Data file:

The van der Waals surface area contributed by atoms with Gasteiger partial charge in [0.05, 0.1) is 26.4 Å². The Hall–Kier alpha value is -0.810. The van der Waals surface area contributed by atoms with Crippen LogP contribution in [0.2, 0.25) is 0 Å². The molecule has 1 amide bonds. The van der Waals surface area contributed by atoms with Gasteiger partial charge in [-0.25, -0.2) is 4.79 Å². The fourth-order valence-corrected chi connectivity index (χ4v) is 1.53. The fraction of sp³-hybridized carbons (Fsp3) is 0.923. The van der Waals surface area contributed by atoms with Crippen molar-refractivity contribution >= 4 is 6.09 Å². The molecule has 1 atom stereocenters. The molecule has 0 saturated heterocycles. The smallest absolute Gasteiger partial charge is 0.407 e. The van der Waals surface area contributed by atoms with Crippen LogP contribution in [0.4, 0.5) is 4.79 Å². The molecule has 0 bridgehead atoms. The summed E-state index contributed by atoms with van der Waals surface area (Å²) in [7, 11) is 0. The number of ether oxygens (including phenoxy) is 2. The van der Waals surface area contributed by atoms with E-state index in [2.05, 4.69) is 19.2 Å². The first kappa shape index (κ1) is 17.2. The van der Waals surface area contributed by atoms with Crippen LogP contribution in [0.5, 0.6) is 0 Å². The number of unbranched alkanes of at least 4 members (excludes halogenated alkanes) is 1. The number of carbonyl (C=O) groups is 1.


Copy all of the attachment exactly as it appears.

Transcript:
The van der Waals surface area contributed by atoms with Gasteiger partial charge in [0.05, 0.1) is 26.4 Å². The Hall–Kier alpha value is -0.810. The van der Waals surface area contributed by atoms with Crippen LogP contribution in [0.2, 0.25) is 0 Å². The molecule has 1 amide bonds. The van der Waals surface area contributed by atoms with Gasteiger partial charge in [-0.25, -0.2) is 4.79 Å². The fourth-order valence-corrected chi connectivity index (χ4v) is 1.53. The fraction of sp³-hybridized carbons (Fsp3) is 0.923. The van der Waals surface area contributed by atoms with Crippen molar-refractivity contribution >= 4 is 6.09 Å². The molecule has 1 atom stereocenters. The molecule has 0 saturated heterocycles. The smallest absolute Gasteiger partial charge is 0.407 e. The van der Waals surface area contributed by atoms with Crippen LogP contribution in [0.4, 0.5) is 4.79 Å². The molecule has 0 bridgehead atoms. The summed E-state index contributed by atoms with van der Waals surface area (Å²) in [7, 11) is 0. The number of ether oxygens (including phenoxy) is 2. The van der Waals surface area contributed by atoms with E-state index in [2.05, 4.69) is 19.2 Å². The first kappa shape index (κ1) is 17.2. The van der Waals surface area contributed by atoms with Crippen LogP contribution in [0.5, 0.6) is 0 Å². The number of unbranched alkanes of at least 4 members (excludes halogenated alkanes) is 1. The number of carbonyl (C=O) groups is 1.